Jared Kushner, senior adviser and son-in-law to President Trump, had his security clearance downgraded Friday, sharply limiting his access to some of the nation’s most sensitive secrets amid concerns raised by the ongoing investigation of his background, two White House officials said Tuesday.
The memo came after White House Chief of Staff John F. Kelly had set a Friday deadline for all staffers operating under an interim clearance to have their temporary clearance revoked, and after Kelly came under scrutiny for his handling of domestic-abuse allegations against former staff secretary Rob Porter — who had also been operating under an interim clearance.
But there was uncertainty over whether Kushner would receive a special carve-out or exception.
Politico first reported the news of the memo.
Because he had an interim clearance, Kushner was not supposed to be able to see the president’s daily intelligence briefing or have access to other top-secret program information, one administration official said. But the rules were not enforced with regard to the access rules for the president’s son-in-law.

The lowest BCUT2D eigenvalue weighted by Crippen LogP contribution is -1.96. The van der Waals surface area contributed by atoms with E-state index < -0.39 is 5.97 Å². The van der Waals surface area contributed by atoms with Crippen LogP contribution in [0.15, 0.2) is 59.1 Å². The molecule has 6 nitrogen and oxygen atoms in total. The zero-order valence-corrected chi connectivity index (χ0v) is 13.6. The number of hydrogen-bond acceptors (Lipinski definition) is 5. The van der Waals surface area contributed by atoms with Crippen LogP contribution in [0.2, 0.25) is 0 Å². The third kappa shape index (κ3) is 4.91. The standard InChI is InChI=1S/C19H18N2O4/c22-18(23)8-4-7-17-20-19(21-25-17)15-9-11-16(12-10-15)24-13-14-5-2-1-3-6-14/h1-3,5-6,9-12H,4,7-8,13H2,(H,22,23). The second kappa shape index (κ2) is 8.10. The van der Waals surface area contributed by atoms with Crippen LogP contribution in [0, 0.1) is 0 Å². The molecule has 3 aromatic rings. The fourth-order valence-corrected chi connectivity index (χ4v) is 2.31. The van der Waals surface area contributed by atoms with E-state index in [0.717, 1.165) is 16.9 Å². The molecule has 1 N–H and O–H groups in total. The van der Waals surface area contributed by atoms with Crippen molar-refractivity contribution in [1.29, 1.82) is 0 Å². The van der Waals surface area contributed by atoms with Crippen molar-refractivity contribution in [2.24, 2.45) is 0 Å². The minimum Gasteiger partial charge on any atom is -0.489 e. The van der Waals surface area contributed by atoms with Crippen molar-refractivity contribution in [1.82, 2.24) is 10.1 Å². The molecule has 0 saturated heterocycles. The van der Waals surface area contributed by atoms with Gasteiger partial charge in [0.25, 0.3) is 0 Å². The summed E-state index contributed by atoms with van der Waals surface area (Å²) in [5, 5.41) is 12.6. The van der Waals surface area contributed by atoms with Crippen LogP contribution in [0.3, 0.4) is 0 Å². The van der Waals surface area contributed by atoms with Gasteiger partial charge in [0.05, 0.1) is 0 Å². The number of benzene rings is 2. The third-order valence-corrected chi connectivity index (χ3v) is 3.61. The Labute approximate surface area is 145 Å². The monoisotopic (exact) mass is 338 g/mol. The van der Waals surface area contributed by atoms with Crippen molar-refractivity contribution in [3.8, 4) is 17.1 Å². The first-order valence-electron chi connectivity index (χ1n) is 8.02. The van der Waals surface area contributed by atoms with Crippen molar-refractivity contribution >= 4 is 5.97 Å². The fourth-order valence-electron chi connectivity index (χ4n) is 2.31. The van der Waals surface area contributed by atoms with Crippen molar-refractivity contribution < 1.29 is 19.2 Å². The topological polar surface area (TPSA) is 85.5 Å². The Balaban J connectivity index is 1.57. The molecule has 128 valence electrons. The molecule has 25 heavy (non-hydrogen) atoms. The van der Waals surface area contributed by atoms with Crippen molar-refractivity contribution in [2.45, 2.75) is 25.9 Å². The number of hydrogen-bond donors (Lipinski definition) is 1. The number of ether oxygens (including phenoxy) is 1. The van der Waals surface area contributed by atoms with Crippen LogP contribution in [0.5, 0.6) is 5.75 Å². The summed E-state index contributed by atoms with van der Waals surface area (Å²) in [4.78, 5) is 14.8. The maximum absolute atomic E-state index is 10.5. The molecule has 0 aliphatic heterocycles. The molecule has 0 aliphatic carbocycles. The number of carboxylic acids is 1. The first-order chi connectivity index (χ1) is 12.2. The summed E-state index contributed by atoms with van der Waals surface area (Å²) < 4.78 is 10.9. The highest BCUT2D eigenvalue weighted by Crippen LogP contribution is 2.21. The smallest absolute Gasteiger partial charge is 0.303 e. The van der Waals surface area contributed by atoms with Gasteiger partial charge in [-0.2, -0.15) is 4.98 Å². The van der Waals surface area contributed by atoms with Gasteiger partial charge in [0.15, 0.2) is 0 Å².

Earlier this month, a top Justice Department official alerted the White House that significant information requiring additional investigation would further delay Kushner’s security-clearance process, The Washington Post reported last week.
Kushner’s inability to obtain a final clearance has frustrated and vexed the White House for months. As someone who meets regularly with foreign officials and reads classified intelligence, he would typically have a fast-tracked background investigation, security-clearance experts said.
Friday’s downgrade represents a significant loss of access for Kushner, who routinely attended classified briefings, received access to the President’s Daily Brief intelligence report and issue requests for information to the intelligence community.
A “secret” document could be a diplomatic cable from a U.S. embassy to the State Department, discussing the internal politics of that country. The “Top Secret/SCI” category — SCI stands for “Sensitive Compartmented Information” — by contrast could include details of U.S. programs such as drone targeting in Pakistan or covert operations conducted by special forces. It also could include high-level private discussions between senior government leaders.
Mark Lowenthal, president of the Intelligence & Security Academy and a former U.S. intelligence official, said Kushner’s downgraded clearance level is “a very severe limitation” and will hurt his ability to manage the Middle East peace process.
“This is a very severe limitation because some of the information passing through the White House is more highly classified than ‘secret,’ ” Lowenthal said. “He can no longer see the President’s Daily Brief, and it also means there are certain meetings he can’t be in, because most [National Security Council] meetings will involve materials above the ‘secret’ level. The briefings he will get will have to be severely watered down.”